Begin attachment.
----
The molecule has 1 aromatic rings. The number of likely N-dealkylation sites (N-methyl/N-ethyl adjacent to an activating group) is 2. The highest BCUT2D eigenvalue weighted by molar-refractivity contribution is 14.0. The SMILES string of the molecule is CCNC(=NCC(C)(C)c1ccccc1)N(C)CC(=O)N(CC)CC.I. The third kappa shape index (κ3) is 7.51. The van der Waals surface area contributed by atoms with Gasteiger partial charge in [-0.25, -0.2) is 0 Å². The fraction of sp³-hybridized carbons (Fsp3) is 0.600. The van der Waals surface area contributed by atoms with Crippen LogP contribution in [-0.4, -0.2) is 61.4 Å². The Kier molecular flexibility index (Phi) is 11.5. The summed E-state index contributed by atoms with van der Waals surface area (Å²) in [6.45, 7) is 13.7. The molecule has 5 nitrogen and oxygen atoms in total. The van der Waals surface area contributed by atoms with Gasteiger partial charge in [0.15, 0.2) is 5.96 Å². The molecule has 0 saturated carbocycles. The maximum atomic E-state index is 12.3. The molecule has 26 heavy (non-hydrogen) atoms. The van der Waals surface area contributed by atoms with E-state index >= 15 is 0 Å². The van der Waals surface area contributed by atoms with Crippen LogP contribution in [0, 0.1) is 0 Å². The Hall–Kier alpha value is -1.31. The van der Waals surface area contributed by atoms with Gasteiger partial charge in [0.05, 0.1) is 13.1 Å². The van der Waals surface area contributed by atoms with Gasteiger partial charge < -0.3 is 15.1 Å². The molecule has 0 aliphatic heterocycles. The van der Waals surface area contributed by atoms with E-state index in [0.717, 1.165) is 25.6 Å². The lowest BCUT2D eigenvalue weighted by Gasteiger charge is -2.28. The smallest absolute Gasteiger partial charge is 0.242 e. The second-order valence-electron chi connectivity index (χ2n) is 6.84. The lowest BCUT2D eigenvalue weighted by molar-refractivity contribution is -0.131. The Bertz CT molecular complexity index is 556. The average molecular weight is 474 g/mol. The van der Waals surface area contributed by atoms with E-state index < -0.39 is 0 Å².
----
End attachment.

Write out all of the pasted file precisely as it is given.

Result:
The molecule has 1 aromatic rings. The number of likely N-dealkylation sites (N-methyl/N-ethyl adjacent to an activating group) is 2. The highest BCUT2D eigenvalue weighted by molar-refractivity contribution is 14.0. The SMILES string of the molecule is CCNC(=NCC(C)(C)c1ccccc1)N(C)CC(=O)N(CC)CC.I. The third kappa shape index (κ3) is 7.51. The van der Waals surface area contributed by atoms with Gasteiger partial charge in [-0.25, -0.2) is 0 Å². The fraction of sp³-hybridized carbons (Fsp3) is 0.600. The van der Waals surface area contributed by atoms with Crippen LogP contribution in [-0.4, -0.2) is 61.4 Å². The Kier molecular flexibility index (Phi) is 11.5. The summed E-state index contributed by atoms with van der Waals surface area (Å²) in [6.45, 7) is 13.7. The molecule has 5 nitrogen and oxygen atoms in total. The van der Waals surface area contributed by atoms with Gasteiger partial charge in [0.15, 0.2) is 5.96 Å². The molecule has 0 saturated carbocycles. The maximum atomic E-state index is 12.3. The molecule has 26 heavy (non-hydrogen) atoms. The van der Waals surface area contributed by atoms with E-state index >= 15 is 0 Å². The van der Waals surface area contributed by atoms with Crippen LogP contribution in [0, 0.1) is 0 Å². The Hall–Kier alpha value is -1.31. The van der Waals surface area contributed by atoms with Gasteiger partial charge in [0.05, 0.1) is 13.1 Å². The van der Waals surface area contributed by atoms with Gasteiger partial charge < -0.3 is 15.1 Å². The molecule has 0 aliphatic heterocycles. The van der Waals surface area contributed by atoms with E-state index in [0.717, 1.165) is 25.6 Å². The lowest BCUT2D eigenvalue weighted by Gasteiger charge is -2.28. The smallest absolute Gasteiger partial charge is 0.242 e. The second-order valence-electron chi connectivity index (χ2n) is 6.84. The lowest BCUT2D eigenvalue weighted by molar-refractivity contribution is -0.131. The Bertz CT molecular complexity index is 556. The average molecular weight is 474 g/mol. The van der Waals surface area contributed by atoms with E-state index < -0.39 is 0 Å².